Agricultural ingenuity needed

Food Matters

Jacques Diouf, Food and Agriculture Organization director general, while crediting the Green Revolution of the 1960s with saving the lives of over a billion people, now admits that the initial success was bought “at the price of degraded fertile land and depleted groundwater, pest upsurges provoked by vast tracts of crops, lost biodiversity, and polluted air, soil and water.”

In a nutshell, Diouf says, “The present paradigm of intensive crop production cannot meet the challenges of the new millennium.”

The FAO is now promoting ‘conservation agriculture’, which is, in fact, a rejection of the industrial agriculture that fills our supermarkets with cheap food from far away.

The latest buzz words are ‘sustainable crop production intensification’ (SCPI), which sounds to me to be the same as what we locally call small plot intensive, or SPIN farming.

It is ironic that, through our contributions to the FAO, we will be promoting SCPI to reverse the visible failure of agribusiness in developing countries, while our national governments, federal and provincial, still pursue the ‘trade-first’ policies of globalization from which global experts are backpedaling.

It seems obvious that if the countries which currently export the foods we expect to find in our stores are being encouraged to turn their policies from exporting to smallholder crop production in order to feed their own populations, then it is none too soon for the developed countries to turn our attention to how to replace those imported cheap foods with locally-grown food, sustainably produced.

Only the other day, I happened on an editorial in a local paper that stated we could never produce all the food we need. This is hogwash – what we cannot produce is the vast arrays of junk and exotic foods to which we have become accustomed over the last 60 years.

In my youth, fresh pineapple was unheard of, and the only mangoes we saw were in the expensive jars of chutney we bought now and then to embellish curries. There were plenty of spices, arriving by sea, to enliven flavours, and easily-grown herbs, too.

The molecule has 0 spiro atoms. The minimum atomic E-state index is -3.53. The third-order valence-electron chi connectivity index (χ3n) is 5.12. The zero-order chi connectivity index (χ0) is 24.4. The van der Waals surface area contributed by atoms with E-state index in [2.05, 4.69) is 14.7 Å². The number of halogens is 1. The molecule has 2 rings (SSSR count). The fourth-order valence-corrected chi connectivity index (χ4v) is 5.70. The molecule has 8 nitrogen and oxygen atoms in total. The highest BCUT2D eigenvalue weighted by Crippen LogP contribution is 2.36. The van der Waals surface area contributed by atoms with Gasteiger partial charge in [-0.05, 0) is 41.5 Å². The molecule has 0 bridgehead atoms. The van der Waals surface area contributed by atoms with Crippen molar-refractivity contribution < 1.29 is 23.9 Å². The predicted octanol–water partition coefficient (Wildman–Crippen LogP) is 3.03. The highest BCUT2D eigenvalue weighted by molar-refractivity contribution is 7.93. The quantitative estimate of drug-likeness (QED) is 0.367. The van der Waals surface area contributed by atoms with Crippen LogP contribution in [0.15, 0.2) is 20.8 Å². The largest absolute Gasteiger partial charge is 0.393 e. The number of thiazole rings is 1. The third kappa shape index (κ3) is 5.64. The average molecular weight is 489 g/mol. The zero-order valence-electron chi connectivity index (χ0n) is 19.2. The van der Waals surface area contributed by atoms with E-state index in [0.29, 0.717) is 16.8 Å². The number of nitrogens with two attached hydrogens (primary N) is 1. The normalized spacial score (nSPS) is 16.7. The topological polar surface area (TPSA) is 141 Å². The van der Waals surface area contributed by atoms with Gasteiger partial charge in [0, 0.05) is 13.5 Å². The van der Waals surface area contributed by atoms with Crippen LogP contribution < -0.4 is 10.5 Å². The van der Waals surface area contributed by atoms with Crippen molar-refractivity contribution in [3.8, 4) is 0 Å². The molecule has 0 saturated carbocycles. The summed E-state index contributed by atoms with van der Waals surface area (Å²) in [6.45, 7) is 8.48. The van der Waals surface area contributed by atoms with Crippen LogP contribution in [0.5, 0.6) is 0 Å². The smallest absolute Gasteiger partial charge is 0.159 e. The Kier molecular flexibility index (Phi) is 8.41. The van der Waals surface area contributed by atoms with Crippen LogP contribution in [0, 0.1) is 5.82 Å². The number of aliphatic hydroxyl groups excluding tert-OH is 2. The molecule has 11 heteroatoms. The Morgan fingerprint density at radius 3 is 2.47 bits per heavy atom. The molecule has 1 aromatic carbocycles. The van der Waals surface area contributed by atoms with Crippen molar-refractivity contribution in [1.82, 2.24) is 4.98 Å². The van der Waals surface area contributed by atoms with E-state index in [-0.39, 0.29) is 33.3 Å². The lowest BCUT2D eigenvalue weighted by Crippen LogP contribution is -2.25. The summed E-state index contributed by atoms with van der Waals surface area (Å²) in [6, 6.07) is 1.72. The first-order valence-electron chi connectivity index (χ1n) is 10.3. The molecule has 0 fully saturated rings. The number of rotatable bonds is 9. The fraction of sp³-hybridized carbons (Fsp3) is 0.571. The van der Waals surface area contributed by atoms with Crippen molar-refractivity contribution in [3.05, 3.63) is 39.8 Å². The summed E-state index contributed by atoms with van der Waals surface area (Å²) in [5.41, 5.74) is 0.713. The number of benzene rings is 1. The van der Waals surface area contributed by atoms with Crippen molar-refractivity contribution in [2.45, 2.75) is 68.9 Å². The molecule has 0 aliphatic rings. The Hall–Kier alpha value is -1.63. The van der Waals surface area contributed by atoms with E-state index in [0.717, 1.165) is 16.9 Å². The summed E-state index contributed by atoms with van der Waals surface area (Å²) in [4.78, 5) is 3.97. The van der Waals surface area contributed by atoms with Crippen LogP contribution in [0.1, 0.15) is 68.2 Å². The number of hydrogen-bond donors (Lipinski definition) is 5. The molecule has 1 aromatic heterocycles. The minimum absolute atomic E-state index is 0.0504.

The same editorialist pooh-poohed the allotment gardens of the Second World War, suggesting that they had failed to feed the 50 million of us. I suppose the writer meant that the little gardens did not produce all the food.

But the country had to be self-sustaining for six years, due to the blockade by German submarines. Most people’s diets actually improved during the war.

Poor people received improved nutrition (on rations), and wealthy people reduced their over-eating habits. Childhood bone deformity caused by rickets disappeared. And I have no recollection of feeling deprived of variety, as the same writer declared.

Perhaps I sound cranky and stuck in my memories. I don’t expect the clock to be turned back.

I rely on our ingenuity to figure out how to bring in exotic delicacies. In fact, I expect we’ll be growing crops on Vancouver Island previously thought to be only tropical or sub-tropical as global warming proceeds.

But we ignore history at our peril, and old fogies like me are here to remind us that there was life before the rather alienated society we have today.

u

Marjorie Stewart is board chairwoman of the Foodshare Society and president of the new multi-stakeholder co-op, Heritage Foodservice. She can be reached at: marjorieandalstewart@shaw.ca.

Just Posted

Nanaimo rapper Sirreal plays the Port Theatre on June 25. (Photo courtesy Alanna Morton)
Nanaimo rapper Sirreal and friends play the Port Theatre

Live-streamed concert the second in venue’s Discovery Series highlighting local artists

Environment Canada has issued a special weather statement, stating that Nanaimo will see temperatures between five-10 degrees above seasonal the next two days. (News Bulletin file)